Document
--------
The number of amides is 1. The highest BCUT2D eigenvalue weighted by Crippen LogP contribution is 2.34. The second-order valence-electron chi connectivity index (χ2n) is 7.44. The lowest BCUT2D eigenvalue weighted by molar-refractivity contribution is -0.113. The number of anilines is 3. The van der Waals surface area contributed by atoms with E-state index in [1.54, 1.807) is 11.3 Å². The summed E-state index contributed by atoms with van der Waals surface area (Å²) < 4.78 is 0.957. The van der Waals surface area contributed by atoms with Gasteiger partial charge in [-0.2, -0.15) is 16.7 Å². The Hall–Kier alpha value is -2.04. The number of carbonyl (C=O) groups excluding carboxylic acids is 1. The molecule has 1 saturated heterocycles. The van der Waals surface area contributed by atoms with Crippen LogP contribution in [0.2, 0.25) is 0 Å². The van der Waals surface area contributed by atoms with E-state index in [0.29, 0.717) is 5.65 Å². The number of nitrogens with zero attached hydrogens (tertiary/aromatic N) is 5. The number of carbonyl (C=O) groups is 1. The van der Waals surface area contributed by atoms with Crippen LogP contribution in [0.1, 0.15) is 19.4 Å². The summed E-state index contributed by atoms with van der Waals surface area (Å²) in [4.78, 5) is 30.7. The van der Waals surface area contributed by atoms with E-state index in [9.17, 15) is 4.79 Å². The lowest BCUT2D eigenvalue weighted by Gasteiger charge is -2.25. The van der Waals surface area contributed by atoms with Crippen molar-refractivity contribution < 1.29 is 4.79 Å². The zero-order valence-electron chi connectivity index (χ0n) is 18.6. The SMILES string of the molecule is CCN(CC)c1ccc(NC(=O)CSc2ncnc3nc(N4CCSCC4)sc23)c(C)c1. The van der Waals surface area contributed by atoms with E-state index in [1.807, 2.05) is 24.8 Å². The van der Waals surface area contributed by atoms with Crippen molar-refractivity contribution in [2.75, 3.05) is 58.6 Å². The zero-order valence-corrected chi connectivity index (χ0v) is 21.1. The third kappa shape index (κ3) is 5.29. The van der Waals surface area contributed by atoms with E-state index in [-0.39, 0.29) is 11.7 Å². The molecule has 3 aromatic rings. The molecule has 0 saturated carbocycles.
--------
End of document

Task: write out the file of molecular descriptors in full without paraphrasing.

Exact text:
The number of amides is 1. The highest BCUT2D eigenvalue weighted by Crippen LogP contribution is 2.34. The second-order valence-electron chi connectivity index (χ2n) is 7.44. The lowest BCUT2D eigenvalue weighted by molar-refractivity contribution is -0.113. The number of anilines is 3. The van der Waals surface area contributed by atoms with E-state index in [1.54, 1.807) is 11.3 Å². The summed E-state index contributed by atoms with van der Waals surface area (Å²) < 4.78 is 0.957. The van der Waals surface area contributed by atoms with Gasteiger partial charge in [-0.2, -0.15) is 16.7 Å². The Hall–Kier alpha value is -2.04. The number of carbonyl (C=O) groups excluding carboxylic acids is 1. The molecule has 1 saturated heterocycles. The van der Waals surface area contributed by atoms with Crippen LogP contribution in [0.2, 0.25) is 0 Å². The van der Waals surface area contributed by atoms with E-state index in [0.29, 0.717) is 5.65 Å². The number of nitrogens with zero attached hydrogens (tertiary/aromatic N) is 5. The number of carbonyl (C=O) groups is 1. The van der Waals surface area contributed by atoms with Crippen LogP contribution in [0.1, 0.15) is 19.4 Å². The summed E-state index contributed by atoms with van der Waals surface area (Å²) in [4.78, 5) is 30.7. The van der Waals surface area contributed by atoms with E-state index in [9.17, 15) is 4.79 Å². The lowest BCUT2D eigenvalue weighted by Gasteiger charge is -2.25. The van der Waals surface area contributed by atoms with Crippen molar-refractivity contribution < 1.29 is 4.79 Å². The zero-order valence-electron chi connectivity index (χ0n) is 18.6. The SMILES string of the molecule is CCN(CC)c1ccc(NC(=O)CSc2ncnc3nc(N4CCSCC4)sc23)c(C)c1. The van der Waals surface area contributed by atoms with E-state index in [1.807, 2.05) is 24.8 Å². The van der Waals surface area contributed by atoms with Crippen molar-refractivity contribution in [2.75, 3.05) is 58.6 Å². The zero-order valence-corrected chi connectivity index (χ0v) is 21.1. The third kappa shape index (κ3) is 5.29. The van der Waals surface area contributed by atoms with E-state index in [-0.39, 0.29) is 11.7 Å². The molecule has 3 aromatic rings. The molecule has 0 saturated carbocycles.